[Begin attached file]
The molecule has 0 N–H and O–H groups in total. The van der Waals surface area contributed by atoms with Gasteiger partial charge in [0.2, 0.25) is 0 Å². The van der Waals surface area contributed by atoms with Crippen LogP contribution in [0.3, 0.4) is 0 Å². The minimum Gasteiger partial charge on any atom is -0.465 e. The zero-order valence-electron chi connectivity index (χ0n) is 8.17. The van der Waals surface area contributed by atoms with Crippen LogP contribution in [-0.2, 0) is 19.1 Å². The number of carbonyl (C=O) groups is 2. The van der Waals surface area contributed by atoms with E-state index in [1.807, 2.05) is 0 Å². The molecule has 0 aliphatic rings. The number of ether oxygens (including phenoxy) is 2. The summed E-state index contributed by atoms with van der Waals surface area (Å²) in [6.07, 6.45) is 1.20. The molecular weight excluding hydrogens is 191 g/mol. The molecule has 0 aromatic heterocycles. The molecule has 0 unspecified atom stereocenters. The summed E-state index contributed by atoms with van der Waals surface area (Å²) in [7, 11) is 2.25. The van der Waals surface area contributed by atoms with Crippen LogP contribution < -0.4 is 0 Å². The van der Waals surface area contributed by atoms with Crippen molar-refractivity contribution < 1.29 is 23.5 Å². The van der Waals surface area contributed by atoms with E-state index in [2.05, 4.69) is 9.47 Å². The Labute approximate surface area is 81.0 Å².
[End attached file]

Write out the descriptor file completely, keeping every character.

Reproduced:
The molecule has 0 N–H and O–H groups in total. The van der Waals surface area contributed by atoms with Gasteiger partial charge in [0.2, 0.25) is 0 Å². The van der Waals surface area contributed by atoms with Crippen LogP contribution in [0.3, 0.4) is 0 Å². The minimum Gasteiger partial charge on any atom is -0.465 e. The zero-order valence-electron chi connectivity index (χ0n) is 8.17. The van der Waals surface area contributed by atoms with Crippen LogP contribution in [-0.2, 0) is 19.1 Å². The number of carbonyl (C=O) groups is 2. The van der Waals surface area contributed by atoms with E-state index in [1.807, 2.05) is 0 Å². The molecule has 0 aliphatic rings. The number of ether oxygens (including phenoxy) is 2. The summed E-state index contributed by atoms with van der Waals surface area (Å²) in [6.07, 6.45) is 1.20. The molecular weight excluding hydrogens is 191 g/mol. The molecule has 0 aromatic heterocycles. The molecule has 0 unspecified atom stereocenters. The summed E-state index contributed by atoms with van der Waals surface area (Å²) in [7, 11) is 2.25. The van der Waals surface area contributed by atoms with Crippen LogP contribution < -0.4 is 0 Å². The van der Waals surface area contributed by atoms with Crippen molar-refractivity contribution < 1.29 is 23.5 Å². The van der Waals surface area contributed by atoms with E-state index in [2.05, 4.69) is 9.47 Å². The Labute approximate surface area is 81.0 Å².